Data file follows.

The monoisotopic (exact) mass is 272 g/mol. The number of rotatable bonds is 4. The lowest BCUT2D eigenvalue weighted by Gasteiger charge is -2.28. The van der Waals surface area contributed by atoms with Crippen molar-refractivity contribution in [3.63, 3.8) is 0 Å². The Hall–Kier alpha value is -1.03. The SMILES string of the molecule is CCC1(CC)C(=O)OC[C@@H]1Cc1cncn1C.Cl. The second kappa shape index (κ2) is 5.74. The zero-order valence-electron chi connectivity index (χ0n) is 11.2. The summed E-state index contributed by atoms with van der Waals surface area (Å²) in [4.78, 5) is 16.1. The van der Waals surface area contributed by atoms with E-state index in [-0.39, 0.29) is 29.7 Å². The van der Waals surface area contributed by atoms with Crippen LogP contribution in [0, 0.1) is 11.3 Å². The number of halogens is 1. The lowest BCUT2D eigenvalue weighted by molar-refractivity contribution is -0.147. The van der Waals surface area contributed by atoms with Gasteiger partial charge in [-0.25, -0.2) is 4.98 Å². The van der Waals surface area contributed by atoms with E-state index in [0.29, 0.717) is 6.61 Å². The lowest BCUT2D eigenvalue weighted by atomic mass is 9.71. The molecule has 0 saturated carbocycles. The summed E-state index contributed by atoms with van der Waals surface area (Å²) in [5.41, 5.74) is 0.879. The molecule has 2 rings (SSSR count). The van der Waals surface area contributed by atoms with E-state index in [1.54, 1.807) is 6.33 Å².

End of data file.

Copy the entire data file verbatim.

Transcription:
The monoisotopic (exact) mass is 272 g/mol. The number of rotatable bonds is 4. The lowest BCUT2D eigenvalue weighted by Gasteiger charge is -2.28. The van der Waals surface area contributed by atoms with Crippen molar-refractivity contribution in [3.63, 3.8) is 0 Å². The Hall–Kier alpha value is -1.03. The SMILES string of the molecule is CCC1(CC)C(=O)OC[C@@H]1Cc1cncn1C.Cl. The second kappa shape index (κ2) is 5.74. The zero-order valence-electron chi connectivity index (χ0n) is 11.2. The summed E-state index contributed by atoms with van der Waals surface area (Å²) in [4.78, 5) is 16.1. The van der Waals surface area contributed by atoms with E-state index in [-0.39, 0.29) is 29.7 Å². The van der Waals surface area contributed by atoms with Crippen LogP contribution in [0, 0.1) is 11.3 Å². The number of halogens is 1. The lowest BCUT2D eigenvalue weighted by molar-refractivity contribution is -0.147. The van der Waals surface area contributed by atoms with Gasteiger partial charge in [-0.25, -0.2) is 4.98 Å². The van der Waals surface area contributed by atoms with E-state index in [0.29, 0.717) is 6.61 Å². The lowest BCUT2D eigenvalue weighted by atomic mass is 9.71. The molecule has 0 saturated carbocycles. The summed E-state index contributed by atoms with van der Waals surface area (Å²) in [5.41, 5.74) is 0.879. The molecule has 2 rings (SSSR count). The van der Waals surface area contributed by atoms with E-state index in [1.54, 1.807) is 6.33 Å².